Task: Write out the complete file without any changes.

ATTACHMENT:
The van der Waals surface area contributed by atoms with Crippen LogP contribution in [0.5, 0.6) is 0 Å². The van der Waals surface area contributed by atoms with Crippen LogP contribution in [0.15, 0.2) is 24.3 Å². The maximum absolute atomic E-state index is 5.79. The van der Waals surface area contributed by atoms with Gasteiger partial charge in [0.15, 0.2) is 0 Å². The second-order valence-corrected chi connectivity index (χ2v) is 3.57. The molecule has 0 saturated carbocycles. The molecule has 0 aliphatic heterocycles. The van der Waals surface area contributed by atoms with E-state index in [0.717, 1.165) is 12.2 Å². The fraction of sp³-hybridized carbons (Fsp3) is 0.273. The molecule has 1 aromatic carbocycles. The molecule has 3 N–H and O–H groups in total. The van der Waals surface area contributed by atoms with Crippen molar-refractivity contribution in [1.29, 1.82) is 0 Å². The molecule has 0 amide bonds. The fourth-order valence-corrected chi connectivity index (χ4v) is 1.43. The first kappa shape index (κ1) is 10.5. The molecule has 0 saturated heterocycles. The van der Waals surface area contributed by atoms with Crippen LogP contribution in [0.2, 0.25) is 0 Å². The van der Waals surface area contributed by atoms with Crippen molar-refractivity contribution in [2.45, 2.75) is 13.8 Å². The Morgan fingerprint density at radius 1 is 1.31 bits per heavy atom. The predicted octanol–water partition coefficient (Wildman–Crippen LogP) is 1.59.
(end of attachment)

The van der Waals surface area contributed by atoms with Crippen LogP contribution in [0.5, 0.6) is 0 Å². The van der Waals surface area contributed by atoms with Crippen LogP contribution in [0.15, 0.2) is 24.3 Å². The maximum absolute atomic E-state index is 5.79. The van der Waals surface area contributed by atoms with Gasteiger partial charge in [0.15, 0.2) is 0 Å². The second-order valence-corrected chi connectivity index (χ2v) is 3.57. The molecule has 0 saturated carbocycles. The molecule has 0 aliphatic heterocycles. The van der Waals surface area contributed by atoms with E-state index in [0.717, 1.165) is 12.2 Å². The fraction of sp³-hybridized carbons (Fsp3) is 0.273. The molecule has 1 aromatic carbocycles. The molecule has 3 N–H and O–H groups in total. The van der Waals surface area contributed by atoms with Crippen molar-refractivity contribution in [1.29, 1.82) is 0 Å². The molecule has 0 amide bonds. The fourth-order valence-corrected chi connectivity index (χ4v) is 1.43. The first kappa shape index (κ1) is 10.5. The molecule has 0 saturated heterocycles. The van der Waals surface area contributed by atoms with Crippen LogP contribution in [0.2, 0.25) is 0 Å². The van der Waals surface area contributed by atoms with Crippen molar-refractivity contribution in [2.45, 2.75) is 13.8 Å². The Morgan fingerprint density at radius 1 is 1.31 bits per heavy atom. The predicted octanol–water partition coefficient (Wildman–Crippen LogP) is 1.59.